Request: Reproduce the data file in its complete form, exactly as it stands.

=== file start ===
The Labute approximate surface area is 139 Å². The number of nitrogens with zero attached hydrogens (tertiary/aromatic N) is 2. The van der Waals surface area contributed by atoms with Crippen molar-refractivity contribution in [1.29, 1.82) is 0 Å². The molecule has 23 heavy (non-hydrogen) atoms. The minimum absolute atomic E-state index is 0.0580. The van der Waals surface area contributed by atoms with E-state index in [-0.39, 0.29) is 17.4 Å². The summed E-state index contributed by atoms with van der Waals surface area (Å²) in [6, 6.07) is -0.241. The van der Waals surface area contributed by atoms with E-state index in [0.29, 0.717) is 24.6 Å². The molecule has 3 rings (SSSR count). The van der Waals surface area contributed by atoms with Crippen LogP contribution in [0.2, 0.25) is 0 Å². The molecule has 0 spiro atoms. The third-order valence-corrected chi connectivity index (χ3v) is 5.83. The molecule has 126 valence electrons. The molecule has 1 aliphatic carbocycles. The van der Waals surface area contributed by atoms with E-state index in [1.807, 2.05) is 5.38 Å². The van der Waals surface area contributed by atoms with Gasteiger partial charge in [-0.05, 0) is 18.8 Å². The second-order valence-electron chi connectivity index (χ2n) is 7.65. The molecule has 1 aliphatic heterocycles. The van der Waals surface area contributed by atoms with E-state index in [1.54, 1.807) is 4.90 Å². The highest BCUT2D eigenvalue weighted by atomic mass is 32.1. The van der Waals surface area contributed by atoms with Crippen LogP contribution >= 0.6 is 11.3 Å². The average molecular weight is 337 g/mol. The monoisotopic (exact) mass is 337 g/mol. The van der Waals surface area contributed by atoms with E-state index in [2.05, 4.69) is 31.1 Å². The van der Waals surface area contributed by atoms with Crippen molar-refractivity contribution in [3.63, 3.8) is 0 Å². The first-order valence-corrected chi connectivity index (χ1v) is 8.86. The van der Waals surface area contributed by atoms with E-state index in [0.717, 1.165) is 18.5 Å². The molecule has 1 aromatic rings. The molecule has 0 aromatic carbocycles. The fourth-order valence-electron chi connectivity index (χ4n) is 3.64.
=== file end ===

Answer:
The Labute approximate surface area is 139 Å². The number of nitrogens with zero attached hydrogens (tertiary/aromatic N) is 2. The van der Waals surface area contributed by atoms with Crippen molar-refractivity contribution in [1.29, 1.82) is 0 Å². The molecule has 23 heavy (non-hydrogen) atoms. The minimum absolute atomic E-state index is 0.0580. The van der Waals surface area contributed by atoms with E-state index in [-0.39, 0.29) is 17.4 Å². The summed E-state index contributed by atoms with van der Waals surface area (Å²) in [6, 6.07) is -0.241. The van der Waals surface area contributed by atoms with E-state index in [0.29, 0.717) is 24.6 Å². The molecule has 3 rings (SSSR count). The van der Waals surface area contributed by atoms with Crippen LogP contribution in [0.2, 0.25) is 0 Å². The molecule has 0 spiro atoms. The third-order valence-corrected chi connectivity index (χ3v) is 5.83. The molecule has 126 valence electrons. The molecule has 1 aliphatic carbocycles. The van der Waals surface area contributed by atoms with E-state index in [1.807, 2.05) is 5.38 Å². The van der Waals surface area contributed by atoms with Gasteiger partial charge in [-0.05, 0) is 18.8 Å². The second-order valence-electron chi connectivity index (χ2n) is 7.65. The molecule has 1 aliphatic heterocycles. The van der Waals surface area contributed by atoms with E-state index in [1.54, 1.807) is 4.90 Å². The highest BCUT2D eigenvalue weighted by atomic mass is 32.1. The van der Waals surface area contributed by atoms with Crippen LogP contribution >= 0.6 is 11.3 Å². The average molecular weight is 337 g/mol. The monoisotopic (exact) mass is 337 g/mol. The van der Waals surface area contributed by atoms with E-state index in [2.05, 4.69) is 31.1 Å². The van der Waals surface area contributed by atoms with Crippen molar-refractivity contribution in [3.63, 3.8) is 0 Å². The first-order valence-corrected chi connectivity index (χ1v) is 8.86. The van der Waals surface area contributed by atoms with E-state index in [0.717, 1.165) is 18.5 Å². The molecule has 1 aromatic rings. The molecule has 0 aromatic carbocycles. The fourth-order valence-electron chi connectivity index (χ4n) is 3.64.